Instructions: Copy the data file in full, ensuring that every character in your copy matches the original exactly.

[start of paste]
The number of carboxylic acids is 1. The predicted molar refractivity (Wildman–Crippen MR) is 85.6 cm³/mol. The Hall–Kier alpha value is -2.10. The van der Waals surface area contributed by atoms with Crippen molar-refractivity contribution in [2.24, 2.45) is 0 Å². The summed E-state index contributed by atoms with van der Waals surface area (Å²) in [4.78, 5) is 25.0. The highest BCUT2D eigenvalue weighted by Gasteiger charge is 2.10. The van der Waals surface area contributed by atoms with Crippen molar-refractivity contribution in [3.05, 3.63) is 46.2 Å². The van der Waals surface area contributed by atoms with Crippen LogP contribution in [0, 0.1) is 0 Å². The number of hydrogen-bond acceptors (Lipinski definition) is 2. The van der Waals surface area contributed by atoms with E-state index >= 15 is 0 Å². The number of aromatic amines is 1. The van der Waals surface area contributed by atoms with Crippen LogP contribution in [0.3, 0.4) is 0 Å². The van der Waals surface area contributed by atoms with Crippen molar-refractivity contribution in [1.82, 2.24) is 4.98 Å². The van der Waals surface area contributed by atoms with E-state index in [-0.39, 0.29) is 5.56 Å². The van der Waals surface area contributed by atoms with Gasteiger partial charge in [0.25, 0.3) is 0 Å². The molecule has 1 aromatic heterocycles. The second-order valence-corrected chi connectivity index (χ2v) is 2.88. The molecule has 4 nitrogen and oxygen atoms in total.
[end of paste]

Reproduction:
The number of carboxylic acids is 1. The predicted molar refractivity (Wildman–Crippen MR) is 85.6 cm³/mol. The Hall–Kier alpha value is -2.10. The van der Waals surface area contributed by atoms with Crippen molar-refractivity contribution in [2.24, 2.45) is 0 Å². The summed E-state index contributed by atoms with van der Waals surface area (Å²) in [4.78, 5) is 25.0. The highest BCUT2D eigenvalue weighted by Gasteiger charge is 2.10. The van der Waals surface area contributed by atoms with Crippen molar-refractivity contribution in [3.05, 3.63) is 46.2 Å². The van der Waals surface area contributed by atoms with Crippen LogP contribution in [0, 0.1) is 0 Å². The number of hydrogen-bond acceptors (Lipinski definition) is 2. The van der Waals surface area contributed by atoms with E-state index >= 15 is 0 Å². The number of aromatic amines is 1. The van der Waals surface area contributed by atoms with Crippen LogP contribution in [0.3, 0.4) is 0 Å². The van der Waals surface area contributed by atoms with Crippen molar-refractivity contribution in [1.82, 2.24) is 4.98 Å². The van der Waals surface area contributed by atoms with E-state index in [-0.39, 0.29) is 5.56 Å². The van der Waals surface area contributed by atoms with Gasteiger partial charge in [0.25, 0.3) is 0 Å². The molecule has 1 aromatic heterocycles. The second-order valence-corrected chi connectivity index (χ2v) is 2.88. The molecule has 4 nitrogen and oxygen atoms in total.